Our novel finding that frequent and very frequent attenders were more likely to attend GPOOH than A&E suggests that interventions aimed at reducing avoidable unscheduled care use should be implemented in GPOOH, rather than A&E. The link between having a high clinical priority and increased attendance frequency found in this study is consistent with previous work,14 though apparently at odds with lower chances of hospital admission following unscheduled care attendance experienced by frequent attenders. Particularly relevant, given the COVID-19-induced move towards remote consultations, was our finding that frequent and very frequent attenders were more likely to have had remote consultations than face-to-face consultations. This association between attendance frequency and remote consultations has not been demonstrated in the previous literature. It suggests that consulting in a remote capacity may be less effective at managing clinical problems, reassuring patients, or addressing clinical needs, and that the remote nature of prior consultations may in fact be driving the need to represent in future. This is particularly relevant with regard to representations, as, frequent and very frequent attenders were less likely to have follow-up care arranged after their unscheduled care attendance, compared with infrequent attenders.

Previous studies, which relied largely on univariate analysis, had found that presenting complaint was associated with attendance frequency. However, this research found no significant association between cancer decedents’ presenting complaint and their attendance frequency, when corrected for associations with other clinical factors, particularly clinical priority. Identifying a lack of association between presenting complaint and attendance frequency suggests that many existing policy and practice interventions which are aimed at addressing symptoms may be misdirected and not yielding the desired impact. Resources and support may be better deployed to address modifiable risk factors or supporting patients’ higher levels of non-modifiable risk factors for unscheduled care use. It should, however, be noted that information on presenting complaint was obtained through the coded ‘reason for attendance’ recorded during consultations, and that this may not have always been complete or accurate. The association between presenting complaint and attendance frequency may therefore be more complicated than appears from coded data alone. Further analysis, including qualitative studies or free text analysis of consultations, is needed in order to fully characterise any potential associations between clinical reason for attendance and attendance frequency.

What is their significance?

Clinical

Identifying cancer decedents who are at high risk of becoming frequent unscheduled care attenders would allow clinicians to deliver targeted anticipatory support to ensure maximum impact. Policy and practice interventions should focus on addressing modifiable risk factors for frequent attendance, and on supporting people with non-modifiable risk factors, including age and cancer type. These interventions may include improved in-hours anticipatory care planning and provision of ‘just in case’ medication, additional community support around times of diagnosis and death, and streamlined out-of-hours care pathways for cancer patients. Given the association between frequent attendance and remote consultations, interventions aimed at minimising avoidable unscheduled care use among cancer decedents may need to avoid remote consultations in order to have maximum effect.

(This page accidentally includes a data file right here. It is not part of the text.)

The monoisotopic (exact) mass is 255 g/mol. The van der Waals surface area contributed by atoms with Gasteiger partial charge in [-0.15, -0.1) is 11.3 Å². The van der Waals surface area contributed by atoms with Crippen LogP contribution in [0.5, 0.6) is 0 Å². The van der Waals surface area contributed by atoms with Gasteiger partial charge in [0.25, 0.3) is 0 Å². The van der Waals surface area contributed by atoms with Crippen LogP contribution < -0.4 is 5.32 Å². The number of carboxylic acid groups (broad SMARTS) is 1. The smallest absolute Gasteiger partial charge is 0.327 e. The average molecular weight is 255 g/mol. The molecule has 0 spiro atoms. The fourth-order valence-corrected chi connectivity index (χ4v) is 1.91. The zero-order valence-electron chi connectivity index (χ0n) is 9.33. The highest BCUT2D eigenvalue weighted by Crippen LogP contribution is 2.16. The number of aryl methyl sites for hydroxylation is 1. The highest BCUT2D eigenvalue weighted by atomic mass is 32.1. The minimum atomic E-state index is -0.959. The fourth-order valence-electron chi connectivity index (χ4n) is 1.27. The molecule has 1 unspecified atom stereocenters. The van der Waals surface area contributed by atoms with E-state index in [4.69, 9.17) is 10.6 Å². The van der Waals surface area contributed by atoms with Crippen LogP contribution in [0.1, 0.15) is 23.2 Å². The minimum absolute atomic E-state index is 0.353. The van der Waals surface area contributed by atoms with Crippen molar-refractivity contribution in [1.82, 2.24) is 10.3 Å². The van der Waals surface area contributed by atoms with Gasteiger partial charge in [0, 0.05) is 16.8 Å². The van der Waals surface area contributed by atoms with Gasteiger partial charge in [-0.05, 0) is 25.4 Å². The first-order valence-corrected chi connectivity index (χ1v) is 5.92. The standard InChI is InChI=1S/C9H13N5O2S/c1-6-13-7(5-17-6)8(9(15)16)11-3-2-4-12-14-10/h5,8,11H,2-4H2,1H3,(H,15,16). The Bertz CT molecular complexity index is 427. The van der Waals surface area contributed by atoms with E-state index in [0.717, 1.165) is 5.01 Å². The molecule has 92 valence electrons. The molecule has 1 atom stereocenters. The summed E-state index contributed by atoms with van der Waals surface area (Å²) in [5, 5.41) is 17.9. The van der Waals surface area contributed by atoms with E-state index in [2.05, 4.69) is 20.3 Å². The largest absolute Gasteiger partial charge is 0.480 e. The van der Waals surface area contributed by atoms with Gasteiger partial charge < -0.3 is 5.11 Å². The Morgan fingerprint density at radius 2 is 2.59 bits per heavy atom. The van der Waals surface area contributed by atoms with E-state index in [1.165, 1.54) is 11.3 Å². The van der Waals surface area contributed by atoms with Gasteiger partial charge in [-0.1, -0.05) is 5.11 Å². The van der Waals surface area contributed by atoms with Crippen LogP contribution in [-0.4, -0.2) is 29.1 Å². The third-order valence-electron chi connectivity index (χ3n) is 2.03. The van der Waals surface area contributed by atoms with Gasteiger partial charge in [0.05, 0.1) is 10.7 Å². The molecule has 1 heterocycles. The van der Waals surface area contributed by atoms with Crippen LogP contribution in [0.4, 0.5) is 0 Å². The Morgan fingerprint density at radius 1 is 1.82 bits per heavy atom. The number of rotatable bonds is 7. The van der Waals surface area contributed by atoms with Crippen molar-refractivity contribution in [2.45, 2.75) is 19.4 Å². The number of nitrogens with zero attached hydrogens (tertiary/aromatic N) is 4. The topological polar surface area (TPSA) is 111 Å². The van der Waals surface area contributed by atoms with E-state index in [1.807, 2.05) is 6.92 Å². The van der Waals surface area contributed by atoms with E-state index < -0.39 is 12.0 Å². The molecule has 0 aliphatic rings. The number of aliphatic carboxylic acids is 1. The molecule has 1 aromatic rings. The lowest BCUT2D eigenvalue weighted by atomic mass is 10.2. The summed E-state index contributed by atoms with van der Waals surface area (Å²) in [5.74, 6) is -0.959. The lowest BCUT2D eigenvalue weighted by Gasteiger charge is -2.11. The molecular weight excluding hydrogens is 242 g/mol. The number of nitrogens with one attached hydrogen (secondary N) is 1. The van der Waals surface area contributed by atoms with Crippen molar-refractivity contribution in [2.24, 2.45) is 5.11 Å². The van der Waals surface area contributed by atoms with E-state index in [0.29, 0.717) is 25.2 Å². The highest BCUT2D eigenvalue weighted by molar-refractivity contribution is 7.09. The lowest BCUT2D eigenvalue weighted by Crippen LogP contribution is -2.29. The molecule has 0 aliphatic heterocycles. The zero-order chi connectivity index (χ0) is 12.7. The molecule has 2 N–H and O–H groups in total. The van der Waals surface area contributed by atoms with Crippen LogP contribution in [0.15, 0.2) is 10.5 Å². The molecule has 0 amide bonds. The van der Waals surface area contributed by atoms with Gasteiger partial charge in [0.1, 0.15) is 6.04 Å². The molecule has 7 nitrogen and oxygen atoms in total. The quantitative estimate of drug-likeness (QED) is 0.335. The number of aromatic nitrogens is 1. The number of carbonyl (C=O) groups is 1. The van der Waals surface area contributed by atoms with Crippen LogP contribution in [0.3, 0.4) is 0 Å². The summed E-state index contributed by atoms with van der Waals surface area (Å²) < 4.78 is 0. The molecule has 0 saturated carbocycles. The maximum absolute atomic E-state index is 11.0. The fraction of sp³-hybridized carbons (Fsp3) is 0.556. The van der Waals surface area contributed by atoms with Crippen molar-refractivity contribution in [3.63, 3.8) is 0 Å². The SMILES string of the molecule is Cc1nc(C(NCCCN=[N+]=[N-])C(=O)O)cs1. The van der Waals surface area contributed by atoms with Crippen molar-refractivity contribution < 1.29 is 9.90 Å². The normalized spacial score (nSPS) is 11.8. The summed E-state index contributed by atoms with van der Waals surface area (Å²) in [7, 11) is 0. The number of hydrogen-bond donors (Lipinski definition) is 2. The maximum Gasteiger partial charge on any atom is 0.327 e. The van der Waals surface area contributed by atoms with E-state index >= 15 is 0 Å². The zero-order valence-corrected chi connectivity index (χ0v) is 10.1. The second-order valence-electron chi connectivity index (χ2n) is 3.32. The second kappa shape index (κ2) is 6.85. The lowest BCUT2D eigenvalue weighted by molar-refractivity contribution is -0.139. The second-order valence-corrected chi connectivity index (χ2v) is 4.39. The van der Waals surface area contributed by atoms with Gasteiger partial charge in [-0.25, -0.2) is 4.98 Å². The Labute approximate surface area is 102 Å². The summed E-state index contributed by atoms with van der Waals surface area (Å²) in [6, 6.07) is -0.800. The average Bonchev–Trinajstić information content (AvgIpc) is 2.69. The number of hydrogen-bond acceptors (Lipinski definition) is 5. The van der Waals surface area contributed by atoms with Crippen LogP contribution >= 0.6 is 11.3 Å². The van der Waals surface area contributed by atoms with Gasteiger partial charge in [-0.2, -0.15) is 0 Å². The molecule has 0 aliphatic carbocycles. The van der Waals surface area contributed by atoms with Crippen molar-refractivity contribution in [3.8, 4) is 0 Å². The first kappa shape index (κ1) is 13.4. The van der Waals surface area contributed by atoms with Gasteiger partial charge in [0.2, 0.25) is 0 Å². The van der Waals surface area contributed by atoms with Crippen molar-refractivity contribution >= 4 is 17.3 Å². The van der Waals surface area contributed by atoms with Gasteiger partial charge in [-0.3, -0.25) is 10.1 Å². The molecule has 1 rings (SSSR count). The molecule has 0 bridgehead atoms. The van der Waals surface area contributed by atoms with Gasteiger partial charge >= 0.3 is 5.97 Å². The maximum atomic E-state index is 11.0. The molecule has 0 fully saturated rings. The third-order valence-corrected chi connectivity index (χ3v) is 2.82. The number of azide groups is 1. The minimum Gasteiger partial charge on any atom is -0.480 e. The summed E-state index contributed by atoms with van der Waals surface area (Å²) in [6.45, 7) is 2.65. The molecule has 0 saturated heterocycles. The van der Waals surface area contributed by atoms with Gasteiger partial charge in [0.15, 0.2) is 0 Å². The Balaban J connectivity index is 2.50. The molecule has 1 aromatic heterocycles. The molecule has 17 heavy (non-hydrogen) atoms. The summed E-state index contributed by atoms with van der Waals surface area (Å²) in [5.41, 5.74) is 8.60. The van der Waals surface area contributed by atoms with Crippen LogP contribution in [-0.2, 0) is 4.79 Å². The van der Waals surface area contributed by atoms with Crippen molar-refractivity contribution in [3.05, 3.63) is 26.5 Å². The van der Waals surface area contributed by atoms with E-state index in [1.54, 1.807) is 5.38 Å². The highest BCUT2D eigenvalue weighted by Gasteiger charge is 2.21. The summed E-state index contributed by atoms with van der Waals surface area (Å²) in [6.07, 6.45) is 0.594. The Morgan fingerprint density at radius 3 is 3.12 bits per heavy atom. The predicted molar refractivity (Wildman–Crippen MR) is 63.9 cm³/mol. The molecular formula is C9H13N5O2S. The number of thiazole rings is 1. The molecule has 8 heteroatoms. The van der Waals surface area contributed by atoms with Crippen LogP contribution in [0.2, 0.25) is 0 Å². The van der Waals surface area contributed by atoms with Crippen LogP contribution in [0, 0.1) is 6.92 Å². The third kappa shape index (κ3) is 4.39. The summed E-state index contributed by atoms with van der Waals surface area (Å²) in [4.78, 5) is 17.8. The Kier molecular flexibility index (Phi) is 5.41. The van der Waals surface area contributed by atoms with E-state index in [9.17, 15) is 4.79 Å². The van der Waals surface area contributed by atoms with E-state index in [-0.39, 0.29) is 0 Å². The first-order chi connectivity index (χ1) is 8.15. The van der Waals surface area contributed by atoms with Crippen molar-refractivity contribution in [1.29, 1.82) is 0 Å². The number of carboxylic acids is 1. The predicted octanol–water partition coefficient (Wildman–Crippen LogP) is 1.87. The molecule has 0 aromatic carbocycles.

Research

The risk factors identified in this research could be used to generate personal risk prediction scores that could serve to identify patients who have a high risk of unscheduled care attendance. Such application of risk factors to precision medicine tools would allow clinicians and policymakers to direct resources to the highest-risk individuals, rather than simply to the highest-risk ‘risk factors’, and would allow for maximum impact. Further research is needed to determine the nature of the impact of remote consultation on attendance frequency, both with respect to cancer decedents and with respect to unscheduled care use in general.

Conclusions

Frequent and very frequent unscheduled care attenders are more common among cancer decedents than previously thought. Multiple modifiable and non-modifiable demographic and clinical risk factors are associated with increased unscheduled care attendance frequency.

Ethics statements

Patient consent for publication

Ethics approval

The study was approved by the Tayside Research Ethics Committee (REC reference 14/ES/0015) and Caldicott Guardian (reference Caldicott/CSAppSM1952).

Acknowledgments

The authors would like to acknowledge the contribution made by Professor Bruce Guthrie in the genesis and development of the dataset and initial descriptive analysis.

References

Supplementary materials

  • Supplementary Data

    This web only file has been produced by the BMJ Publishing Group from an electronic file supplied by the author(s) and has not been edited for content.

Footnotes

  • X @DrSarahMills

  • Contributors All authors are aware of and agree to the submission and that have all contributed this manuscript sufficiently to be named as authors. All persons or bodies with an interest in this manuscript are aware of its submission and agree to it.

  • Funding SEEM is funded through a Clinical Academic Fellowship from the Chief Scientist Office (CAF_17_06). Funding for data extraction and storage was through PATCH Scotland and Tayside Oncology Research Foundation Research Grants.

  • Competing interests None declared.

  • Provenance and peer review Not commissioned; externally peer reviewed.

  • Supplemental material This content has been supplied by the author(s). It has not been vetted by BMJ Publishing Group Limited (BMJ) and may not have been peer-reviewed. Any opinions or recommendations discussed are solely those of the author(s) and are not endorsed by BMJ. BMJ disclaims all liability and responsibility arising from any reliance placed on the content. Where the content includes any translated material, BMJ does not warrant the accuracy and reliability of the translations (including but not limited to local regulations, clinical guidelines, terminology, drug names and drug dosages), and is not responsible for any error and/or omissions arising from translation and adaptation or otherwise.